Budget 2018: Limited impact expected from BIK incentive for electric vehicles
One-year scheme estimated to cost just €500,000 as diesel prices left untouched
A one-year change to BIK on electric vehicles is likely to have little impact: Photograph: Dara Mac Dónaill
A zero per per cent rate of Benefit-in-Kind (BIK) for one year on electric vehicles was the only measure in a budget that otherwise left the motorist untouched.
The Government opted not to raise the price of diesel, despite speculation it would seek to close the price gap with petrol. Environmental groups had pushed for a so-called equalisation of the prices of both fuels over five years in an effort to reduce the use of diesel, due to its harmful emissions.
However, the only measure announced was the roll out of a new incentive for company-owned electric vehicles. The Government estimate the cost of the BIK incentive at just €500,000, although it will ultimately be determined by the take-up of the scheme.
In his speech the Minister for Finance, Paschal Donohoe, said the move will allow time for a comprehensive review of BIK on motor vehicles in time for the next budget.
According to Alan Nolan, director general of the Society of the Irish Motor Industry (Simi), the move is welcome as it promotes these vehicles as a more viable proposition, particularly for low mileage motorists for whom the limited range of many electric vehicles is not an issue. However, it is so limited in scope that it will have very little impact, given that most companies buy vehicles over three-year periods, he said. “If it really wants to make an impact any such scheme needs to relate to the buying cycle.”
In terms of the ongoing incentives for electric vehicles Mr Nolan said: “The real incentive will not necessarily be more financial supports but rather changes introduced at local level, such as free parking, tolls and not clamping electric vehicles while they are recharging on public streets. These promote the overall ownership model.”
The one-year lower BIK rate will come on top of the current Vehicle Registration Tax (VRT) tax relief to a maximum of €5,000 and the SEAI grant of up to €5,000 already in place. Mr Donohoe said he will also be bringing forward proposals for discussion in the New Year in relation to VRT on leased vehicles.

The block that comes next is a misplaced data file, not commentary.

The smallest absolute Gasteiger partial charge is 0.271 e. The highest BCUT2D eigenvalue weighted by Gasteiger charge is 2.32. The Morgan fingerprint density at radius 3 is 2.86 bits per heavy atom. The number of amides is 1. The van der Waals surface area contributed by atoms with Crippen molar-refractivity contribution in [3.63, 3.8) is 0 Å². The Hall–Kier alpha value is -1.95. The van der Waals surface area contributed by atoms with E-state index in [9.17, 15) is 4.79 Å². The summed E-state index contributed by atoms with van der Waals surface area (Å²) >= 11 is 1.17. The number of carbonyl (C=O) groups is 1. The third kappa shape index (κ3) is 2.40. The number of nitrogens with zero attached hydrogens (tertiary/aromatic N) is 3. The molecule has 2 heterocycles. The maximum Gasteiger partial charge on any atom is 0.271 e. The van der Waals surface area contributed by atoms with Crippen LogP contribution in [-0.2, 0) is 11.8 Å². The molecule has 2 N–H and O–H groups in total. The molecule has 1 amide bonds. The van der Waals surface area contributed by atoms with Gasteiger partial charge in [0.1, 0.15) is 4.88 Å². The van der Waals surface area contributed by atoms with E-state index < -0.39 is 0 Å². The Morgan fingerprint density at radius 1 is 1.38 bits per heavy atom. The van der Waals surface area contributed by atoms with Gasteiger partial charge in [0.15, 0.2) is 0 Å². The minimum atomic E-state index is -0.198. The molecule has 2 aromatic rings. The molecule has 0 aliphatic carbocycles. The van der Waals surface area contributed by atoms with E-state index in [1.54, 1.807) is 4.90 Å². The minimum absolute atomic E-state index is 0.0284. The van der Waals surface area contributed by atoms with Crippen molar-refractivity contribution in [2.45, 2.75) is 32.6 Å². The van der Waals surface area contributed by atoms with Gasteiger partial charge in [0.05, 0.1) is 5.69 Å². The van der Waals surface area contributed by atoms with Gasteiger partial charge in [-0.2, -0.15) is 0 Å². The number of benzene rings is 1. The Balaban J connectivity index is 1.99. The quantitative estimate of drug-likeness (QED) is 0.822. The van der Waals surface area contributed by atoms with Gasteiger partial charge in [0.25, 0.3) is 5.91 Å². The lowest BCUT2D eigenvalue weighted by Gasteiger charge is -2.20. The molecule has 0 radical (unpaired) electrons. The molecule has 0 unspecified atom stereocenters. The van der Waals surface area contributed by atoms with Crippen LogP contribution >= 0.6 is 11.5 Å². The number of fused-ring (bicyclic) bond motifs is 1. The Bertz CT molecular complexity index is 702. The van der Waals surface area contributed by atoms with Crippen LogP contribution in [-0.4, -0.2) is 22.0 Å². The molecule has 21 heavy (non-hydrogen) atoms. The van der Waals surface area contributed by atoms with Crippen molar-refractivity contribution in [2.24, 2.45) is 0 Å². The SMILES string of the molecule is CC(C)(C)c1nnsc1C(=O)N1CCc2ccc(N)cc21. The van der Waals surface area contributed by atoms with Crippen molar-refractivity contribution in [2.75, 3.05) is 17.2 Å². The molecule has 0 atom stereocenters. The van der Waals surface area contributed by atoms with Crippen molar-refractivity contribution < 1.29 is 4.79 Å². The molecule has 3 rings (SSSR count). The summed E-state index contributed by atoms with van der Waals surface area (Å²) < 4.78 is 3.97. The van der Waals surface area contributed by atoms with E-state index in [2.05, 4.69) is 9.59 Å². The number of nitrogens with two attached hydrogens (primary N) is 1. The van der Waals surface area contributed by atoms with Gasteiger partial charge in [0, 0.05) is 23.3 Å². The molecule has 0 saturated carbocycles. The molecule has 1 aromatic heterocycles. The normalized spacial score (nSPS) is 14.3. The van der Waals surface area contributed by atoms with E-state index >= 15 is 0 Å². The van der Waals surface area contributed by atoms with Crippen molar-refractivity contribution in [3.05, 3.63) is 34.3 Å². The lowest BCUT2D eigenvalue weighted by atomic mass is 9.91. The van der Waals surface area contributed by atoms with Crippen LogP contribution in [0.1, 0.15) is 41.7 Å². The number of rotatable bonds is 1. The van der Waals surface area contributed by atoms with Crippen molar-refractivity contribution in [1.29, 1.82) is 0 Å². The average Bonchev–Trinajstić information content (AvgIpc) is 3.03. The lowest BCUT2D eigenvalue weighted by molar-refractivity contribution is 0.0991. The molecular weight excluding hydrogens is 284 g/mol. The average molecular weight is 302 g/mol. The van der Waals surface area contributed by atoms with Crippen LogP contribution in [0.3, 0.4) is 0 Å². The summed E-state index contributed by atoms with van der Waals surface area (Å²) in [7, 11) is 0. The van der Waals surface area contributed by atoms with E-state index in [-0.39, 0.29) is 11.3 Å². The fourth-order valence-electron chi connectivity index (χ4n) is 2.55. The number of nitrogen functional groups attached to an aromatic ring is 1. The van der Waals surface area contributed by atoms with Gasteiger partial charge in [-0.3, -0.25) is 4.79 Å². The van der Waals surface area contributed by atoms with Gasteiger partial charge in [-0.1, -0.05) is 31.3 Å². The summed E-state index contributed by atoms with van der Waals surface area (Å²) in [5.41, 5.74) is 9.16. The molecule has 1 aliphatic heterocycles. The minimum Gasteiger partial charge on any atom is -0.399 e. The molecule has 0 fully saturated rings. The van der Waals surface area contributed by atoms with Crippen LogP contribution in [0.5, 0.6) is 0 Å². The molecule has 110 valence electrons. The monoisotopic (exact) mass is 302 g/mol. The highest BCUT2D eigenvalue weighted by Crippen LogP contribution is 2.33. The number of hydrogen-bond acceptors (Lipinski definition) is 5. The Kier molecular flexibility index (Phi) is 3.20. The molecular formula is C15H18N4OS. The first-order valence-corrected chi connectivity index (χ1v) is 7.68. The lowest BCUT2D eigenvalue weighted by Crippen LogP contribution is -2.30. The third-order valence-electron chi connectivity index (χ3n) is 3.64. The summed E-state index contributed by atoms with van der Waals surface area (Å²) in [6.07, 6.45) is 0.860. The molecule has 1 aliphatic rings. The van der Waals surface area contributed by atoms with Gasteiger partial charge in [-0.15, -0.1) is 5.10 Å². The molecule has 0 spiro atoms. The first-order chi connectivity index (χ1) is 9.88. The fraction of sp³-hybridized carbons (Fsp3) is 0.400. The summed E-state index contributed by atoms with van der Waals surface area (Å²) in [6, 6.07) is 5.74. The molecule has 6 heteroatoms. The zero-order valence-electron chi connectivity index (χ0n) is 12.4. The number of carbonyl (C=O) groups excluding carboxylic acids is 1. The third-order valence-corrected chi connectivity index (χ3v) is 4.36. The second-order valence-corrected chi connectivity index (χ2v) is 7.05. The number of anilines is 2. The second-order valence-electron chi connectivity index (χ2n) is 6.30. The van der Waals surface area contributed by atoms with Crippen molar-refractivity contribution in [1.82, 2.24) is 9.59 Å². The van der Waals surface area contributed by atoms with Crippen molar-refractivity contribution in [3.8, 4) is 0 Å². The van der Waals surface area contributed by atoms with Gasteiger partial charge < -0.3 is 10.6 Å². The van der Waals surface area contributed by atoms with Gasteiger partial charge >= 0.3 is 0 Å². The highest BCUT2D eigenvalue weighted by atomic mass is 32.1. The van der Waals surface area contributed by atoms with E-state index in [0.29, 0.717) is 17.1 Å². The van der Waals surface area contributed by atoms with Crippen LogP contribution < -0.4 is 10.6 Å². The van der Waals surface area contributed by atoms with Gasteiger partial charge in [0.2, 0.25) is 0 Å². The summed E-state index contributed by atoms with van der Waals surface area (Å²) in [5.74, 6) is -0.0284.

So far this year 65.3 per cent of new cars had diesel engines, compared with 30.6 per cent petrol. While electric new car sales have reached 579 this year, it represents only 0.45 per cent of all new car sales. Petrol-elecric hybrids have recorded greater success, with 4,343 registered up to the end of September, representing 3.38 per cent of the new car market. There is also a growing market for plug-in petrol elecric hybrids, with 292 new sales to dat this year.
New car sales are down 10.2 per cent so far this year, with 128,584 vehicles sold up to the end of September .This is partly due to the rise in used imports, up 37.7 per cent this year at 70,821. Weaker sterling has attracted buyers to shop in the Britain or NorthernIreland.
While there had been speculation about moves to increase the tax on diesel, concerns were expressed by the motor trade that, with the average age of Irish cars at 9.1 years, it would be ambitious to expect many motorists to be able to trade out of these low-value older cars into new electric or hybrid models.
There remains a limited number of electric models on the market, particularly in the used car fleet. According to lobbyists, a significant increase in taxes on diesel would penalise hard-pressed motorists with older cars, serving only to assist wealthier motorists who can afford to make the change.